Though I was born in Hawai'i, I didn't have poke (Hawaiian raw fish, pronounce poh-kay) until I was an adult. By far the two best poke I've ever had was the Costco in Lihue (really!) and the sea asparagus salmon poke at Overland Meat & Seafood in South Lake Tahoe. Makes me want to go forage in a salt marsh!
|Local, wild sustainably caught|
Chinook King salmon
I made poke for the first time last year and it's become my daughter's favorite food; she refuses to eat cooked salmon anymore, more's the shame, so now we cook all salmon rare. It's April and Chinook King salmon are back in season which means BREAK IT DOWN: STOP, POKE TIME!
As far as seaweed goes, I prefer sea asparagus (actually a sort of salt marsh succulent)--which can be eaten raw or blanched--and/or wakame. I happened to have hijiki on hand which works fine; the texture almost as crisp as salicornia, but the taste is a little more "earthy" than other seaweed. When I buy dried, I go by the picture and choose a seaweed that is in a salad or dry dish over soup seaweed.
Note that "sushi grade" is not a regulated designation. To avoid contamination, source only fresh wild-caught or sustainably farmed fish from a reputable, sustainable fishmonger and freeze at least 12 hours to kill bacteria and parasites. Thaw the salmon in the fridge for about 4 hours. Cut while it is still icy, but pliable. I've substituted other ocean fish like halibut or swordfish as well.
|Ingredients & tools|
I picked up fishbone tweezers from Daiso (The Japanese "yen" store where everything's $1.50) to pick out any pinbones And I eschew our expensive Chicago cutlery knives in favor of my trusty Thai-made Kiwi knife (under $3 at the Asian market) which just stays sharper. Kiwi knives can be sharpened the old school way using the bottom of a ceramic bowl or with any knife sharpener. (Also, my aesthetic aspiration is one day, my bowls will all match.)
|I like the briny pops of coarse grey salt.|
- 1 fillet of salmon (~1.5 lbs), semi-thawed
- 1 cup kelp (wakame/miyeok, hijiki,etc) or sea asparagus (salicornia)
- 1 large hass avocado
- 3-4 tbs toasted sesame oil
- splash of rice vinegar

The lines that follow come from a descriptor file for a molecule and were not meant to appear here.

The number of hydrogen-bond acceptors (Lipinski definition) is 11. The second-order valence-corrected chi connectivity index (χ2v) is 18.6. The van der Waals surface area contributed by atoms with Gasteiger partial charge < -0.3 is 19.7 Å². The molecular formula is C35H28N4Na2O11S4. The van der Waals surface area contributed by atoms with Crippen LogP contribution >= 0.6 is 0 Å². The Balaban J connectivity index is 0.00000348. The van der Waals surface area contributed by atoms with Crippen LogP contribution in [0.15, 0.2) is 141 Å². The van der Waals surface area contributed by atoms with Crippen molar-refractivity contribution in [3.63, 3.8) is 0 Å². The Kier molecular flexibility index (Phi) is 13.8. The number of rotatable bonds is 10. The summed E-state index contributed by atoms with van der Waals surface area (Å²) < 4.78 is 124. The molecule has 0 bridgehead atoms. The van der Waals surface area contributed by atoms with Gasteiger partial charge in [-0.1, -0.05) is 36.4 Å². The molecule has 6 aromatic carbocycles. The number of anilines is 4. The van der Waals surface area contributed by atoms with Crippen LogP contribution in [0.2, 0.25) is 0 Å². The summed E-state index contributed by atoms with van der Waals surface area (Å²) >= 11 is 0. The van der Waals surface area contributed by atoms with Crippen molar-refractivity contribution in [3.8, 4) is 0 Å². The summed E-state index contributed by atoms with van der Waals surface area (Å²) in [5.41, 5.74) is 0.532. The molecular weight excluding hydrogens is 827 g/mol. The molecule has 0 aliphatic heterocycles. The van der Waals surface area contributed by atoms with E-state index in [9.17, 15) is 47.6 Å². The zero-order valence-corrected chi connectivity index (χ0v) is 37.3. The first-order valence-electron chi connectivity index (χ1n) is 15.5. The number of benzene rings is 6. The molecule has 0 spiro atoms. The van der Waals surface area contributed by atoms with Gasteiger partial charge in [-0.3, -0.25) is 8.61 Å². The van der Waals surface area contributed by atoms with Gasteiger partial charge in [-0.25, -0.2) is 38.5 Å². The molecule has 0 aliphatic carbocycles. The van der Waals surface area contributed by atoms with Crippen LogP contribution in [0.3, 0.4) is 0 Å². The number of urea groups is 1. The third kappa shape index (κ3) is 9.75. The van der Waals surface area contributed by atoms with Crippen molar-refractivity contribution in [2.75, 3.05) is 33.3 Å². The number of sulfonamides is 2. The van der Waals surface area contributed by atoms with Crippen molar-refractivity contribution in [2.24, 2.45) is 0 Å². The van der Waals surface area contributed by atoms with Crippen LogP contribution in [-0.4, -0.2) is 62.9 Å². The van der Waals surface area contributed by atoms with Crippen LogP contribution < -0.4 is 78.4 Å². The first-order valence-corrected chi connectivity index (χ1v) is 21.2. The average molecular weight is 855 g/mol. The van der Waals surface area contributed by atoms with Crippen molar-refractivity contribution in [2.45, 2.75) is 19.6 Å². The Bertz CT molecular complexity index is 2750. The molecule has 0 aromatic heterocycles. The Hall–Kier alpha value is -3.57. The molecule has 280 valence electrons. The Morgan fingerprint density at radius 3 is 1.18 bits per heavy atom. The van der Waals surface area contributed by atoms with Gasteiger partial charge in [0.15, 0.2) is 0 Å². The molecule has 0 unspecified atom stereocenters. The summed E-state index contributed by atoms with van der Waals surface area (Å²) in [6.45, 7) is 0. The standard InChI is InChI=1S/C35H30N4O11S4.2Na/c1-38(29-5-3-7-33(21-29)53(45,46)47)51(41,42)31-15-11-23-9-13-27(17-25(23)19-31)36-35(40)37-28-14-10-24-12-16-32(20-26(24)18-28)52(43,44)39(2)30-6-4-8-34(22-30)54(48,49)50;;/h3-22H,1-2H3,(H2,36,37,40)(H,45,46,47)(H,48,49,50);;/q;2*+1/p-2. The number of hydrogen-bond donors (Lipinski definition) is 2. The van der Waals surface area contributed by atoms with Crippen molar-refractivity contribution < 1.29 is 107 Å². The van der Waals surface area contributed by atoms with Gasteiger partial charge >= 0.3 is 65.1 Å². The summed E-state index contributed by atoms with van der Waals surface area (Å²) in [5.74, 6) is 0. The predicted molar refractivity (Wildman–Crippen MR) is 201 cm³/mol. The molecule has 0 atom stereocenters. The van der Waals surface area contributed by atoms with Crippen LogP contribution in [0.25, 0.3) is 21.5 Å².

- coarse grey or celtic sea salt
- 3 tbs toasted unhulled sesame seeds
- optional 1 tsp kombu powder
- optional splash of gunmaijen sake
- optional kanzuri paste (see comment below)*
If using dried seaweed, soak it for 30 minutes in room temperature water until reconstituted. If using fresh seaweed, rinse thoroughly.
Use the tweezers to remove any pin bones. Remove any skin. I do this my laying the fillet skin side down. I slice down along any whitish tissue (on the left of the fillet pictured above) along the dorsal fin side removing it from the fillet without cutting through the skin. Then I slice horizontally as close to the skin as I can. Reserve the salmon skin. Cube the salmon into 1/2 inch squares and put into a bowl.
|Chinook wakame poke for lunch!|
Cube the avocado and add to the salmon bowl.
Add toasted sesame oil, kombu powder, and 2 tbs of grey sea salt and toss together until mixed. Cover with a plate and refrigerate for 20-30 minutes.
Just prior to serving, add sesame seeds and another 1-2 tbs of coarse grey salt to taste. Mix thoroughly.
Serve with kanzuri paste* as a condiment so folks can customize the heat factor.
Poke can be served over salad. My daughter likes to roll them up in korean toasted laver (kim) with brown rice and eat them like little kimbap/sushi rolls.
The remaining salmon skin can be cut into strips and lightly brushed with sesame oil and fried til crispy. Sprinkle with sea salt and eat as you please.
Ăn Ngon Lành | Eat Delectably!
Pokemon slow jam
*Kanzuri (かんずり) is a fermented paste of red chili / chile pepper, rice malt (koji), yuzu and salt produced in Niigata, Japan. The peppers are harvested, salted and left to begin fermenting in the snow, then they are mixed with the other ingredients and aged for 3 years to produce the finished paste. It's difficult to find stateside and I haven't seen it online at all. Marukai Market imports it. It's expensive and a little bit goes a long way. It adds a bright citrus and japanese pepper note to the dish. Yuzu paste is easier to source by contrast and would make an acceptable (very citrusy, not spicy) substitute. Or you can use your choice of chile pepper flakes. I favor Frontier organic chipotle powder myself, smoky is always a delicious note. I also use Organic Harvest Foods chipotle habanero hot sauce because I love chipotle.